In A Quick Primer on Wallowing in Despair, Steve Gergley provides several perspectives on the titular experience, including everything from epic battles between man and God in the desert to surreal in-between moments where a couple fights to revive passion while also fighting for their eternal souls. There are hilarious moments with unprofessional dentists, sorrowful moments as a family grapples with the effects of dementia, and heart-racing moments with humanity’s last hope against an alien invasion: a local rockstar unmatched in her headbanging prowess. In all thirty-two stories, Gergley never relents, even when one piece is tonally a complete contrast to the previous. The most impressive aspect of the entire collection, however, is the high note we are often left on—Gergley’s not only mapped out a primer for wallowing in despair, he’s also jotted down some tips for what to do when the time for wallowing has passed.
I’ve had the pleasure of reading Gergley’s work in the past while I was an editor for BULL Magazine. We published “Some things that happened after Derrick woke up his girlfriend at 3 a.m. to watch Too Many Cooks,” a piece you’ll find in A Quick Primer on Wallowing in Despair. The story, formatted as a Notes-app list jotted down in the middle of the night, follows Derrick after he receives a sleepy rejection from his girlfriend, and the dreadful stacking of all the responsibilities he’ll face in waking hours. While this story isn’t necessarily indicative of just how bizarre Gergley can get, it’s a good midpoint in the collection that familiarizes us with the type of protagonist Gergley champions: a person who, in their efforts to avoid, delay, and escape, are actually ruminating on everything going wrong.
It’s important that we see these hopeless protagonists, too—the ones who don’t get an infusion of humor or optimism. In “Red Means Go,” Gergley leans into his experience with grit lit, depicting the tragic death of a CVS employee when a man struggling with addiction botches a robbery attempt. In “You’ll Never Leave,” a person realizes a part of their body is being absorbed by their house every time they wake up. These aren’t the only less-than-positive pieces in Gergley’s collection, but by empathizing with the down-and-out working class people just trying and failing to get by, the high notes in Gergley’s other stories hit that much harder.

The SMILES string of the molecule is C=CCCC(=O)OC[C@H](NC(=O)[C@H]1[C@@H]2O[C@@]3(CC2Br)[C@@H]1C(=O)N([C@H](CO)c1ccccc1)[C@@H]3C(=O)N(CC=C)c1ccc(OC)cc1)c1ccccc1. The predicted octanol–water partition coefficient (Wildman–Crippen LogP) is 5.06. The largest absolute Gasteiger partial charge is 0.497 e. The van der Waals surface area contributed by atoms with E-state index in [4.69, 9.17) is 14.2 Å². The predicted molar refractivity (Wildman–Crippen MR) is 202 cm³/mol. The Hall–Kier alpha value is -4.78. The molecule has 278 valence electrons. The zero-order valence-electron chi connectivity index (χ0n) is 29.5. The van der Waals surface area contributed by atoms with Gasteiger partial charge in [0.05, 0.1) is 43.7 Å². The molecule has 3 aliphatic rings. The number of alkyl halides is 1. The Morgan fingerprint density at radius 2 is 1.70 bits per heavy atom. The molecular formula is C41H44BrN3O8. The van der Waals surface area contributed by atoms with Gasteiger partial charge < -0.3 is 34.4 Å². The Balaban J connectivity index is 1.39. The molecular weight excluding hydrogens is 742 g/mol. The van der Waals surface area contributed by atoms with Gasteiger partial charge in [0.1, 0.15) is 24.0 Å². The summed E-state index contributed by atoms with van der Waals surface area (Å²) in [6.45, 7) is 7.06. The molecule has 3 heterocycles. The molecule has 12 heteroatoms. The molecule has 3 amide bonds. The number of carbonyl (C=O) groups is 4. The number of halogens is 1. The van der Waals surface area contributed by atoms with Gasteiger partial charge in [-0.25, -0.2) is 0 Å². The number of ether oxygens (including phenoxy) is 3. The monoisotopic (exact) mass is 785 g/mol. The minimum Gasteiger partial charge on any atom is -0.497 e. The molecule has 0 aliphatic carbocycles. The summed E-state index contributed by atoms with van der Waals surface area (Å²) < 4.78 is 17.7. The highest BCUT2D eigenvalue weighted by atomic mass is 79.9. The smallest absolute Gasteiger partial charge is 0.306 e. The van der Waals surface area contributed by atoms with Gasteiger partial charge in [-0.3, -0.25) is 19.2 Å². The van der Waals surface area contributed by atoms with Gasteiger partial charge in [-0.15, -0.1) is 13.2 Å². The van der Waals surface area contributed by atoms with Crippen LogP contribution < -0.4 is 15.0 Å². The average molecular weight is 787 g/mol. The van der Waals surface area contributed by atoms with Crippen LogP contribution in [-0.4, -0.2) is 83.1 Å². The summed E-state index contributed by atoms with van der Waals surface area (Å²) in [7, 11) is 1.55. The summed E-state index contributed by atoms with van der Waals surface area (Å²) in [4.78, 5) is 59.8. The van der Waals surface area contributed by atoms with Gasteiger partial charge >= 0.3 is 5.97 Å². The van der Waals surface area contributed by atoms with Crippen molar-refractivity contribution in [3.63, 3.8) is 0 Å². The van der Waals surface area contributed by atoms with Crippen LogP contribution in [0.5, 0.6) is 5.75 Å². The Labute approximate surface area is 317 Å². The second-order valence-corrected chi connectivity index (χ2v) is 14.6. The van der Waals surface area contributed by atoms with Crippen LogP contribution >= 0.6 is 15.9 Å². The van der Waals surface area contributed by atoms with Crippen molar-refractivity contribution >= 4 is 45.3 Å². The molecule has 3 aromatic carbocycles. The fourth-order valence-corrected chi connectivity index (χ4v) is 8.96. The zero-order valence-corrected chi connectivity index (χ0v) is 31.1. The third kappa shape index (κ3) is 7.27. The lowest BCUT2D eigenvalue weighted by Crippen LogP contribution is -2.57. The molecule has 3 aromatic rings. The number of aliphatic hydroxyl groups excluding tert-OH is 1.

The intelligence of A Quick Primer on Wallowing in Depair is another plus for the collection. Many of the thirty-two stories are linked, including “Brain Debris vs the Squid Aliens,” “At Action Park,” “JB in the Desert,” and the stellar final story in the collection, “In the Garden of Earthly Delights.” The linking of these pieces promotes cohesion and allows us to identify commonalities in the other stories that aren’t linked to the larger running narrative. By including a multi-entry plot-driven story across several smaller pieces, Gergley presents an ambiguous question to us: how much of this actually ties together? And what does that mean, if each character here feels alone as they wallow in their despair, while there are so many others doing the same thing?
It’s bold to challenge pessimism in literary fiction. “Lizzy from Lake Placid,” “Cryonics,” and “Not Really a Horseradish Person” are just a few entries from A Quick Primer on Wallowing in Despair that feature real hardship without giving us a persisting sense of negativity that we carry throughout our day. Gergley drives this home with the ending of “In the Garden of Earthly Delights”—after wrestling with complacency and dissatisfaction, there’s more than one person who gets their shot at redemption once the disillusion is peeled away.
I’d like to digress here and note the humor in Gergley’s writing, as well. “Drilling,” which features a promiscuous dentist, his assistant, and a tongue enlargement procedure, is a sharp pivot in the beginning of the collection from the heavy material common in grit lit to the absolutely absurd—a genius choice that sets A Quick Primer on Wallowing in Depair apart from many other entries in the genre. Gergley’s organization is fluid, as the following entry, “Does anyone else have this problem or is it just me?”, slowly guides us back into more somber waters before arriving at “You’ll Never Leave,” which is equally as bizarre while remaining tonally consistent with the rest of the collection. Though Gergley’s inclusions of humor are sparse, the pieces that are so unconventional not only intrigue us—they encapsulate the entire experience of wallowing in despair, from the utterly hopeless moments to the ones where you can only laugh at how terrible you feel.
There’s much cause for concern in our world. The ever-present threat of war, inflation, and illness looms over us, even on beautiful spring days when the air is clear and the sun filters down. What I find essential about A Quick Primer on Wallowing in Despair is its ability to hold our gaze at these dismal fears, then force our perspective upward. After all, the most frightening aspect of wallowing in despair is the truth that one day, the wallowing will eventually, assuredly, thankfully, and terrifyingly, come to an end.
A Quick Primer on Wallowing in Despair, by Steve Gergley. Rochester, New York: Leftover Books, May 2022. 180 pages. $17.00, paper.
Kassie Bohannon holds a BA in Writing & Linguistics from Georgia Southern University. She was an editor for BULL Magazine for three years, and has designed book interiors for Cowboy Jamboree Press. You can read her work in Call Me [Brackets] and find her on Twitter @imnotkassie.